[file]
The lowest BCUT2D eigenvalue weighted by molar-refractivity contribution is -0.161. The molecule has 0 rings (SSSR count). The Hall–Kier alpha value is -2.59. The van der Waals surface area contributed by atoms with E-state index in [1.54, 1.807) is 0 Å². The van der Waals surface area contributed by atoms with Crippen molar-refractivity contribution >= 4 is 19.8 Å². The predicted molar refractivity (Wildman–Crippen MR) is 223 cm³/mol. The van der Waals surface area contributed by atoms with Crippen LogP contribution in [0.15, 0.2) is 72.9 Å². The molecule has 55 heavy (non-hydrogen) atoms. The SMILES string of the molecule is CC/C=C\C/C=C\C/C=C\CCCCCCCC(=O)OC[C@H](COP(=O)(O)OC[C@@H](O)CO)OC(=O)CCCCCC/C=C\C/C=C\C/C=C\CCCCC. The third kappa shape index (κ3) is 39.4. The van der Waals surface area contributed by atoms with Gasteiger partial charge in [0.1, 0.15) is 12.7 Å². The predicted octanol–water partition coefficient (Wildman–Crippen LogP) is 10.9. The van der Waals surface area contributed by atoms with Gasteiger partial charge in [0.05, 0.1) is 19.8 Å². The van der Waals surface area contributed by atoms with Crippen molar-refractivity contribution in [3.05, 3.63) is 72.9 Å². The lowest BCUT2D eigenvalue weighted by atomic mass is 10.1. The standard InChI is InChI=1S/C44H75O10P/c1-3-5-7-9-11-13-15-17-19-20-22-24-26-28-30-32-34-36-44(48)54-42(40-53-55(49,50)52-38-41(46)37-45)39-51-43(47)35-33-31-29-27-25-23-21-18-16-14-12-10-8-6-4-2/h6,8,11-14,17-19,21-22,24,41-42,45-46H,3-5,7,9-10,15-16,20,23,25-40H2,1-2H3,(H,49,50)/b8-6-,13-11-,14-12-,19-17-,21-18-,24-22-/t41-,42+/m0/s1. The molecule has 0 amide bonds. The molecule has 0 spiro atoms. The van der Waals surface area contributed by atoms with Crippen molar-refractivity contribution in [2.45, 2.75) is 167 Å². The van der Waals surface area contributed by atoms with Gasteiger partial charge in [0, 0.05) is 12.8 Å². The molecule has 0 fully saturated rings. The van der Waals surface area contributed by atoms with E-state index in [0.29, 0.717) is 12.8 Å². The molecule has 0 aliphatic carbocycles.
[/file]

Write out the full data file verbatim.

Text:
The lowest BCUT2D eigenvalue weighted by molar-refractivity contribution is -0.161. The molecule has 0 rings (SSSR count). The Hall–Kier alpha value is -2.59. The van der Waals surface area contributed by atoms with E-state index in [1.54, 1.807) is 0 Å². The van der Waals surface area contributed by atoms with Crippen molar-refractivity contribution >= 4 is 19.8 Å². The predicted molar refractivity (Wildman–Crippen MR) is 223 cm³/mol. The van der Waals surface area contributed by atoms with Crippen LogP contribution in [0.15, 0.2) is 72.9 Å². The molecule has 55 heavy (non-hydrogen) atoms. The SMILES string of the molecule is CC/C=C\C/C=C\C/C=C\CCCCCCCC(=O)OC[C@H](COP(=O)(O)OC[C@@H](O)CO)OC(=O)CCCCCC/C=C\C/C=C\C/C=C\CCCCC. The third kappa shape index (κ3) is 39.4. The van der Waals surface area contributed by atoms with Gasteiger partial charge in [0.1, 0.15) is 12.7 Å². The predicted octanol–water partition coefficient (Wildman–Crippen LogP) is 10.9. The van der Waals surface area contributed by atoms with Gasteiger partial charge in [0.05, 0.1) is 19.8 Å². The van der Waals surface area contributed by atoms with Crippen molar-refractivity contribution in [3.05, 3.63) is 72.9 Å². The lowest BCUT2D eigenvalue weighted by atomic mass is 10.1. The standard InChI is InChI=1S/C44H75O10P/c1-3-5-7-9-11-13-15-17-19-20-22-24-26-28-30-32-34-36-44(48)54-42(40-53-55(49,50)52-38-41(46)37-45)39-51-43(47)35-33-31-29-27-25-23-21-18-16-14-12-10-8-6-4-2/h6,8,11-14,17-19,21-22,24,41-42,45-46H,3-5,7,9-10,15-16,20,23,25-40H2,1-2H3,(H,49,50)/b8-6-,13-11-,14-12-,19-17-,21-18-,24-22-/t41-,42+/m0/s1. The molecule has 0 amide bonds. The molecule has 0 spiro atoms. The van der Waals surface area contributed by atoms with Crippen molar-refractivity contribution in [2.45, 2.75) is 167 Å². The van der Waals surface area contributed by atoms with Gasteiger partial charge in [0, 0.05) is 12.8 Å². The molecule has 0 fully saturated rings. The van der Waals surface area contributed by atoms with E-state index in [0.29, 0.717) is 12.8 Å². The molecule has 0 aliphatic carbocycles.